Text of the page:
“Basically, I found out when school started this term that the education was being put contractually in the hands of Google, and I was really not having that. I was extremely upset, I write a lot on tech, and I started to draft a letter to [Italy’s Ministry of Education],” Vigo told show hosts Michelle Witte and Bob Schlehuber.
“The real problem here is that Google is in business, just like Facebook and Twitter, because they’re selling our user data. They make money off of us. That’s OK when you’re an adult; I don't think it’s very OK when we’re talking about children’s lives and their ability to access learning. That’s something that we should not be allowing,” she added.
This is not the first time Google has been accused of bringing its technologies into the classroom to track the lives of children. According to a February lawsuit filed by Hector Balderas, New Mexico’s state attorney general, Google has "infiltrated more than half the [US’] primary and secondary schools by offering a 'free' web-based service called G-Suite for Education (‘Google Education’), which gives students access to Google’s Gmail, Calendar, Drive, Docs and other applications.”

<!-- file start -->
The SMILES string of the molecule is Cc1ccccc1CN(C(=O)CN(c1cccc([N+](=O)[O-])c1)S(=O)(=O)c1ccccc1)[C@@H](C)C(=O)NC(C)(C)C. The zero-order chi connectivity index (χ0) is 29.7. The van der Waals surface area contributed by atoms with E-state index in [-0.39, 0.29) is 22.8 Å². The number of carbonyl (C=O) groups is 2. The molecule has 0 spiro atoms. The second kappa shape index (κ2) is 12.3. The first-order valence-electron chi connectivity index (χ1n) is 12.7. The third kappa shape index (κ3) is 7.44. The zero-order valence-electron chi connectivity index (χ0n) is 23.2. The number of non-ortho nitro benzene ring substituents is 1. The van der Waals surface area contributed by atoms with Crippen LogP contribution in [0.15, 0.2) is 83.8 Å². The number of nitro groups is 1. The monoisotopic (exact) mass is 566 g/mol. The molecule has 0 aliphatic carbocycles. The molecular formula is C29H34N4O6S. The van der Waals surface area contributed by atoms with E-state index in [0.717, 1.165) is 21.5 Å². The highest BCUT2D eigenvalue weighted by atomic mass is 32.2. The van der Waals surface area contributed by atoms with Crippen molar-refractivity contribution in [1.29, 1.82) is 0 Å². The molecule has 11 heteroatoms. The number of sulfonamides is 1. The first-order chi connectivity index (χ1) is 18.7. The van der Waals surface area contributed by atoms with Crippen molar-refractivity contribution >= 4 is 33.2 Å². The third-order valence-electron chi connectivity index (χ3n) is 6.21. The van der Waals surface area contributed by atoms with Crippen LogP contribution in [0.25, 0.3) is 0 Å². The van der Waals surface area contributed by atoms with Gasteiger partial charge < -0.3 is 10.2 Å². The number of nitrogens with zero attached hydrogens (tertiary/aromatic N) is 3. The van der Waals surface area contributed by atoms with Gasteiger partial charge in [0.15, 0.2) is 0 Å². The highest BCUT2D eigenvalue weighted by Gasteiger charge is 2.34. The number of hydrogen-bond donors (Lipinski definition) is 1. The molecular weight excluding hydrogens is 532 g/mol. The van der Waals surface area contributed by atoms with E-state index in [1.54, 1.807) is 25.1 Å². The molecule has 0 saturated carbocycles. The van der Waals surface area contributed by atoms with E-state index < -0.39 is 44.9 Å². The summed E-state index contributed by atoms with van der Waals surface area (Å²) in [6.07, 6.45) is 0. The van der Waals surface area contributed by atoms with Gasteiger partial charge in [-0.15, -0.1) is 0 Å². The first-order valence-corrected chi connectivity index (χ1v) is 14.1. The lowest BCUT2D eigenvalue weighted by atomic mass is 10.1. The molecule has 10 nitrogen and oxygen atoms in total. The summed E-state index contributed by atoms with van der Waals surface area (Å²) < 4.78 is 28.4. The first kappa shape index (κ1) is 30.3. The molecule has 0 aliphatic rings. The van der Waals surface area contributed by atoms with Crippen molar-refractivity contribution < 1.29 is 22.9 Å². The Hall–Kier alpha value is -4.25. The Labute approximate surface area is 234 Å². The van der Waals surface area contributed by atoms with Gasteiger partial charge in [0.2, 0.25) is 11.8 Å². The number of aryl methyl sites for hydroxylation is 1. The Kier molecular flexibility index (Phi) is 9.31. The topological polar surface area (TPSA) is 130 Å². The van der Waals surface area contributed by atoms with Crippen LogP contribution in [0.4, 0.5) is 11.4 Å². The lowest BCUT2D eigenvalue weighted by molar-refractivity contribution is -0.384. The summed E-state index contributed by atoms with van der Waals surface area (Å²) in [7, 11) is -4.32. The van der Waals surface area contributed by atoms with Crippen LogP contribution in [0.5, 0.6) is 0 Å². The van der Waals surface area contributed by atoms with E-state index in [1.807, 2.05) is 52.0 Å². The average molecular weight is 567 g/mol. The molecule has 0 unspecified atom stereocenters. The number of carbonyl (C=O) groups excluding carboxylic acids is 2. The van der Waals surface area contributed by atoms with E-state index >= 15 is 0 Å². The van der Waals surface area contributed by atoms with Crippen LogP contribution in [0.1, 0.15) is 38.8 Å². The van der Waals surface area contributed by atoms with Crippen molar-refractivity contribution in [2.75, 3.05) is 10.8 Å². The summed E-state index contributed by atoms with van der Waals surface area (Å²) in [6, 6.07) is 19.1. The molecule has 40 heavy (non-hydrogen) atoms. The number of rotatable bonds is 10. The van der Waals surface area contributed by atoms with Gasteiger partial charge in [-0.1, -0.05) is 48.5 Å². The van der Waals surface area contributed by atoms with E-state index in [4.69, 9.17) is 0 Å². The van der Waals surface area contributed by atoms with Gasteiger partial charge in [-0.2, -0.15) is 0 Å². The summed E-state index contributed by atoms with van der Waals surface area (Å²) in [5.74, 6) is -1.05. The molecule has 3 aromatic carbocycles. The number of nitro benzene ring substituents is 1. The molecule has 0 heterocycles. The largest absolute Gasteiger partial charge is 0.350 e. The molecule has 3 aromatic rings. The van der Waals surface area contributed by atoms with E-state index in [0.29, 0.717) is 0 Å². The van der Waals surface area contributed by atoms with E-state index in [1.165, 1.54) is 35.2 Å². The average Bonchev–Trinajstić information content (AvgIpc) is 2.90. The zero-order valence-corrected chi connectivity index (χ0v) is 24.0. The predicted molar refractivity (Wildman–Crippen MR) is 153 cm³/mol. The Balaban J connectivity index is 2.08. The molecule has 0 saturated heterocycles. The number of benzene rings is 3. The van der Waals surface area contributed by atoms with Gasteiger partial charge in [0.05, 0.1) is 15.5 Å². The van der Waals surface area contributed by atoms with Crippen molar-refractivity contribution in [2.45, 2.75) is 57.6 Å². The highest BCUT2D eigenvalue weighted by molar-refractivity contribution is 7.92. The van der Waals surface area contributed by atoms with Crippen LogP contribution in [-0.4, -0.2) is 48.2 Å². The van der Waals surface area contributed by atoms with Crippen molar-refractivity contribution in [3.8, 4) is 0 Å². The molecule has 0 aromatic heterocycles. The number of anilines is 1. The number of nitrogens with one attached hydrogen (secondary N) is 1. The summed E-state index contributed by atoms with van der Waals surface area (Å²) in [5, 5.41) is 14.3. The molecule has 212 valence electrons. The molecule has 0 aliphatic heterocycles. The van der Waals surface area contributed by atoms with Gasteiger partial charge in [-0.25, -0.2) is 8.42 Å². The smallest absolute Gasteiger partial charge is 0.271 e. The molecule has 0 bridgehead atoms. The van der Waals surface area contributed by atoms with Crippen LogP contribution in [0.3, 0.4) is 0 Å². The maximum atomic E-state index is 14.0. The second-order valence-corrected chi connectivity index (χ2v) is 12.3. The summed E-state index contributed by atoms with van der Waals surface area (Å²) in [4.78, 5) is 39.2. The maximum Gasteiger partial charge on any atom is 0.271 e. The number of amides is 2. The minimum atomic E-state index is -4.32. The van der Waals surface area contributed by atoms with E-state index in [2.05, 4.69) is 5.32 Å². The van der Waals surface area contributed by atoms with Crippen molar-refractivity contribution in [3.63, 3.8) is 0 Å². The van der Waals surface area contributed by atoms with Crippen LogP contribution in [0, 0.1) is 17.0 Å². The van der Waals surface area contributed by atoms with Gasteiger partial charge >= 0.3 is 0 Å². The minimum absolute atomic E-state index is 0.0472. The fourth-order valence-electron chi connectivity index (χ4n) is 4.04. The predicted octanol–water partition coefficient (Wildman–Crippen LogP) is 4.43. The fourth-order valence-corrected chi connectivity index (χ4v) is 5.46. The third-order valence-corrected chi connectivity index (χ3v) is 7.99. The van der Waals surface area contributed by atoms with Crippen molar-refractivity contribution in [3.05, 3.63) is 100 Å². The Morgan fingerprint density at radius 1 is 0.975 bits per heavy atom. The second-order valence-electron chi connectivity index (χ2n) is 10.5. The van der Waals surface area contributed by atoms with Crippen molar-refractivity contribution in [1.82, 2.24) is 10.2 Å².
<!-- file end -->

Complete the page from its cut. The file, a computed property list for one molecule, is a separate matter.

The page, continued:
According to the lawsuit, Google Education is used by more than 80 million educators and students in the US, providing the company access to millions of people’s personal data - children included. That total includes over 25 million students and teachers who use Chromebooks, which run Google’s operating system.
“The problem is that to get our voices heard is really hard, because this is the paradox. You have parents who don’t want another lockdown, and they’re like, ‘If Google will keep me at work and not crazy at home with the kids, I’ll take it.’ That’s the problem. They’ve gotten us at the worst possible moment, and people will surrender their privacy out of desperation. It’s a real problem,” Vigo explained.
“Another issue related to this in the EU is all the issues about privacy with the GDPR [General Data Protection Regulation] that are being violated by signing over children’s information to big tech companies,” Vigo added.
Under the GDPR, a data privacy and security law passed by the European Union in 2018, organizations that target or collect data related to people in the EU must adhere to certain standards and obligations. Companies that violate the terms can face harsh fines reaching as high as tens of millions of euros.
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